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Monmouth College die-in protest

March 16, 2018

Lily Guillen / The Courier

This time feels different. By now, the pattern has almost become a part of the culture: mass shooting happens, the adults hop onto various news stations and bicker, some solutions are proposed, and none get adopted. For years, activists, parents, and observers have expressed frustration, sadness, and outright disbelief. From former President Barack Obama’s constant demand that the shootings never become “normal,” to the downright toxic nature of the gun debate, we’ve done this dance before. For all we were warned, these moments have become normal.

But in the aftermath of the Marjory Stoneman Douglas shooting in Parkland, Florida, what was once normal might just be changing. It certainly seemed so on Wednesday, March 14th. Across the nation, high school and college students walked out of their classrooms and places of work in solidarity with the people who have been killed as a result of mass shootings. This time, though, the activism was centered on and led by students. Inspired by the response from the students who survived the Stoneman Douglas shootings, a national day of activism reached the hearts of a few members of Monmouth College. At exactly ten o’clock in the morning, in front of Wallace Hall, a group of students held a “die-in,” in which students laid on the ground as if they were victims themselves for 16 minutes. The length represents the over 1600 mass shootings that have occurred in the US since the shooting at Sandy Hook Elementary School that killed 27 victims, not including the shooter.

Overall, the response from the participants was positive. Junior Psychology major Jamie Donahue was hopeful, but kept her thoughts focused squarely on the victims, saying “it was a good way to show solidarity to the high school kids who are most affected by the shootings.” Meanwhile, high schools across the nation showed the same solidarity, and colleges like Monmouth put out statements saying that students who participate will not have the resulting discipline held against them in admissions. Senior Sociology and Anthropology double major Becca Mills took a similar approach, saying that “silent protests like these, especially when they are nationally organized, show that people are not alone.”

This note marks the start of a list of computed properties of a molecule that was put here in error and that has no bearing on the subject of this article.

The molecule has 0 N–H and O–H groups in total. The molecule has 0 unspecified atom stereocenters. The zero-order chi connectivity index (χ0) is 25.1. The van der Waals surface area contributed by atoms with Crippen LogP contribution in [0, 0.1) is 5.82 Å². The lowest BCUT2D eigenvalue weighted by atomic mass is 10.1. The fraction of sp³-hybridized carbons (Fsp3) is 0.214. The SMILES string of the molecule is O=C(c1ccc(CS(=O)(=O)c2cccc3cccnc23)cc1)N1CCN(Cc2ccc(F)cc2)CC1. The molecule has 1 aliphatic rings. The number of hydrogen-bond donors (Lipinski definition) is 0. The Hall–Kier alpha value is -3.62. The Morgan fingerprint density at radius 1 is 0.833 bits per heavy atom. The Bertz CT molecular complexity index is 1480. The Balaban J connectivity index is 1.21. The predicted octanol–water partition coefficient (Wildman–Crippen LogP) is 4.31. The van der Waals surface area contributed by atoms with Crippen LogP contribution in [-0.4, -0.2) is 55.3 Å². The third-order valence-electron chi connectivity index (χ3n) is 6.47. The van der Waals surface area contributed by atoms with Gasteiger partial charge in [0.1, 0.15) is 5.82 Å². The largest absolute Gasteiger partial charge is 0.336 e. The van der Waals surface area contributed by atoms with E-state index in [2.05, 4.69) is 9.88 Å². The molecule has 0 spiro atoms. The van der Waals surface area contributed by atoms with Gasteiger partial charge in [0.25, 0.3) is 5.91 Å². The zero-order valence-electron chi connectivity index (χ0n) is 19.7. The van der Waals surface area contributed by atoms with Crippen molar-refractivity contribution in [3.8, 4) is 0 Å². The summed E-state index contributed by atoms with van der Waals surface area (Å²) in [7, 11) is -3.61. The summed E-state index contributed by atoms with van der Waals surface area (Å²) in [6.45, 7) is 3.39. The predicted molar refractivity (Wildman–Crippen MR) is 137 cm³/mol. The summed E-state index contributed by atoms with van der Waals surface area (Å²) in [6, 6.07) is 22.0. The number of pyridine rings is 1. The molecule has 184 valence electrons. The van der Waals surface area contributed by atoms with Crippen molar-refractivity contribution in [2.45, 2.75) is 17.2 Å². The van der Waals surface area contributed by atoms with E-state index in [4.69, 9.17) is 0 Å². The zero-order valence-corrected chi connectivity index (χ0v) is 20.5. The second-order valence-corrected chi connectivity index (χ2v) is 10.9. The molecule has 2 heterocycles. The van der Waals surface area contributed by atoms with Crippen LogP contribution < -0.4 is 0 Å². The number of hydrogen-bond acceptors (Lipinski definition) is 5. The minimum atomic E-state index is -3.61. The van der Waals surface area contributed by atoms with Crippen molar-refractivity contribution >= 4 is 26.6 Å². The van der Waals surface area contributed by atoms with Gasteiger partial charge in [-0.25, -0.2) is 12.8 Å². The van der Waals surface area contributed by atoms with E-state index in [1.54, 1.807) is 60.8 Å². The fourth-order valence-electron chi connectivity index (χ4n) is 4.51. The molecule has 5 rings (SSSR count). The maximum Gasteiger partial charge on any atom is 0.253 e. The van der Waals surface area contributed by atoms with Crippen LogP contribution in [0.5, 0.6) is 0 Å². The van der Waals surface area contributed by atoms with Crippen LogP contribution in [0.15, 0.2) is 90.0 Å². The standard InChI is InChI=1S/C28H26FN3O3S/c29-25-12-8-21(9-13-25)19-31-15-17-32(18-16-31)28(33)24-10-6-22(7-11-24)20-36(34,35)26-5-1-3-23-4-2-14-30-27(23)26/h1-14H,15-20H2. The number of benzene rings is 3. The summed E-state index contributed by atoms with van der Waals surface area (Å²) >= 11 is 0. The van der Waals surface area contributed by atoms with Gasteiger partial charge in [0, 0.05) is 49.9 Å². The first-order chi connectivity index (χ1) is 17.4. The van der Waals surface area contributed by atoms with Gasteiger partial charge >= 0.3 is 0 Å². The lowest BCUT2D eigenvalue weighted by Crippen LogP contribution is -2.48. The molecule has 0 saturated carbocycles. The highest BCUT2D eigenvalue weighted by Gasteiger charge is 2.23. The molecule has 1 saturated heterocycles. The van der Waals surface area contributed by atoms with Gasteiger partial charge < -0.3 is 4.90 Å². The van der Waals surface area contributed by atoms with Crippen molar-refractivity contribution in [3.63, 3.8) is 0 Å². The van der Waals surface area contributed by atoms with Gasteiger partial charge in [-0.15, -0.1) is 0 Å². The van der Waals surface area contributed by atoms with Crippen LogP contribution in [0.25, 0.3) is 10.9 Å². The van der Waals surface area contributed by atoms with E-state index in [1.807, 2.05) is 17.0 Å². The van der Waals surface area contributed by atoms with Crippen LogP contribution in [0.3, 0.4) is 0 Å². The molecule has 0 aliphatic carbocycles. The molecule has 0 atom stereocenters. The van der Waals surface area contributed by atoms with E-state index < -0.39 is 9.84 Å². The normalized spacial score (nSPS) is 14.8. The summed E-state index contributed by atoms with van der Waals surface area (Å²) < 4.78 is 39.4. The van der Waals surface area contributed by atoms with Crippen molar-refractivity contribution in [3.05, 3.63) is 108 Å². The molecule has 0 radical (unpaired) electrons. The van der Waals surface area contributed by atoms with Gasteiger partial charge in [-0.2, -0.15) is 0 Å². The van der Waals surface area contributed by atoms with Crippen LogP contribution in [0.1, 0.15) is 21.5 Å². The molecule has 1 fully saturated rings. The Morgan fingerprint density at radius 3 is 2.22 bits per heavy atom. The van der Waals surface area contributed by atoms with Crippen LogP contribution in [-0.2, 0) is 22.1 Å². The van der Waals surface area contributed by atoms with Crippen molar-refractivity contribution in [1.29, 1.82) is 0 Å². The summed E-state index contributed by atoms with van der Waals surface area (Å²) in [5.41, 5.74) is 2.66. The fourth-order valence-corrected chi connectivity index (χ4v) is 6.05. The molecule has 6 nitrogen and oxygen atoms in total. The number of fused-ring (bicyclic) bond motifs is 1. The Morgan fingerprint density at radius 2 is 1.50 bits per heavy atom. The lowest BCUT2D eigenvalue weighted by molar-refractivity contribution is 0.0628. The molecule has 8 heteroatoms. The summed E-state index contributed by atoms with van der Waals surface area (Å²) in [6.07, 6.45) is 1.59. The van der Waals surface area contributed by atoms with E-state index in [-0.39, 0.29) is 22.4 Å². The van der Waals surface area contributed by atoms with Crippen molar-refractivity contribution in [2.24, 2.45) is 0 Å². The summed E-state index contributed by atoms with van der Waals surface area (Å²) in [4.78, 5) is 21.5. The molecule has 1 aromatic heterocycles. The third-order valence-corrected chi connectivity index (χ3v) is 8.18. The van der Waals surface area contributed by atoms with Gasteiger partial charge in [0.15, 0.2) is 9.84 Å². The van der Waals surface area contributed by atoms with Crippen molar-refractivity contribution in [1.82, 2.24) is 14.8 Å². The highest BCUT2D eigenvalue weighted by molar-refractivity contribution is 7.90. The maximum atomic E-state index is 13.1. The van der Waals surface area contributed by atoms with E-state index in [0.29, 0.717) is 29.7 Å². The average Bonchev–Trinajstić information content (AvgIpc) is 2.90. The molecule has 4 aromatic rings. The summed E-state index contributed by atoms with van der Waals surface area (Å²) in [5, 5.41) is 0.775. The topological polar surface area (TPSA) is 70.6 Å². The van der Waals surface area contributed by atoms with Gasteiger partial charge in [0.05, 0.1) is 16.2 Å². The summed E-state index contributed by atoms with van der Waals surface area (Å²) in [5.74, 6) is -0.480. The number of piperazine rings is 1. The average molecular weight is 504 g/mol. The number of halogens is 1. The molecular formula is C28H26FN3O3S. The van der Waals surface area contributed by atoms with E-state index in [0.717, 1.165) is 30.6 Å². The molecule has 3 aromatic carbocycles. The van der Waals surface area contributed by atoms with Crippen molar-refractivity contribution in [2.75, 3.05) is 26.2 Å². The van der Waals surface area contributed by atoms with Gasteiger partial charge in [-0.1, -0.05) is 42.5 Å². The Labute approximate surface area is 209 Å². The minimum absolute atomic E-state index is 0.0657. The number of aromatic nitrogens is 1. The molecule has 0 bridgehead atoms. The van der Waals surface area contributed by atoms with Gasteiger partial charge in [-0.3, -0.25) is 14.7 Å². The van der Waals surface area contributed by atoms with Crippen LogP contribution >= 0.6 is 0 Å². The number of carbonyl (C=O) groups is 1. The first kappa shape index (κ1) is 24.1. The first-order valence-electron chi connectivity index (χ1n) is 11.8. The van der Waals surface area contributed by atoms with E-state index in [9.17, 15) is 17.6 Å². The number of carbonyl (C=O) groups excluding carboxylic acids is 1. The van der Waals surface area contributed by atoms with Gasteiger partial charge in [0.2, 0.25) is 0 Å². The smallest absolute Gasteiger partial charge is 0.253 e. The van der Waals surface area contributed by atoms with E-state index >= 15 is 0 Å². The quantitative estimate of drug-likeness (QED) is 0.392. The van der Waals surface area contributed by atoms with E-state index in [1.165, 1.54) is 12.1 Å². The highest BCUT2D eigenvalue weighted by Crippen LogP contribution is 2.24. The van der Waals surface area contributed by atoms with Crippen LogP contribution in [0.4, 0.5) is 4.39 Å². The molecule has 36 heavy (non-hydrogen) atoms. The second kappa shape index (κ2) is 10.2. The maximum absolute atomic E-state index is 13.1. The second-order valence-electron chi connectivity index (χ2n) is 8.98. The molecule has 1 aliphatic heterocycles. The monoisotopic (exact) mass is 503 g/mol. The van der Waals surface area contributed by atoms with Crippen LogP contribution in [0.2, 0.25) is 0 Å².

Though the protest itself was silent, it certainly wasn’t passive. Students were looking to show solidarity with a distinctly social movement for concrete change. It is, of course, a tragedy that it has come to this, something the participants on Wednesday certainly were aware of when they arrived. But since Stoneman Douglas did become the latest tragedy, students in Monmouth, Parkland, and across the nation are dedicated to making sure that this will be the last one. And if these voices are heard, and this time really is different, then Parkland just might be the last time an article like this has to be written.

Anthony Adams
Political Editor

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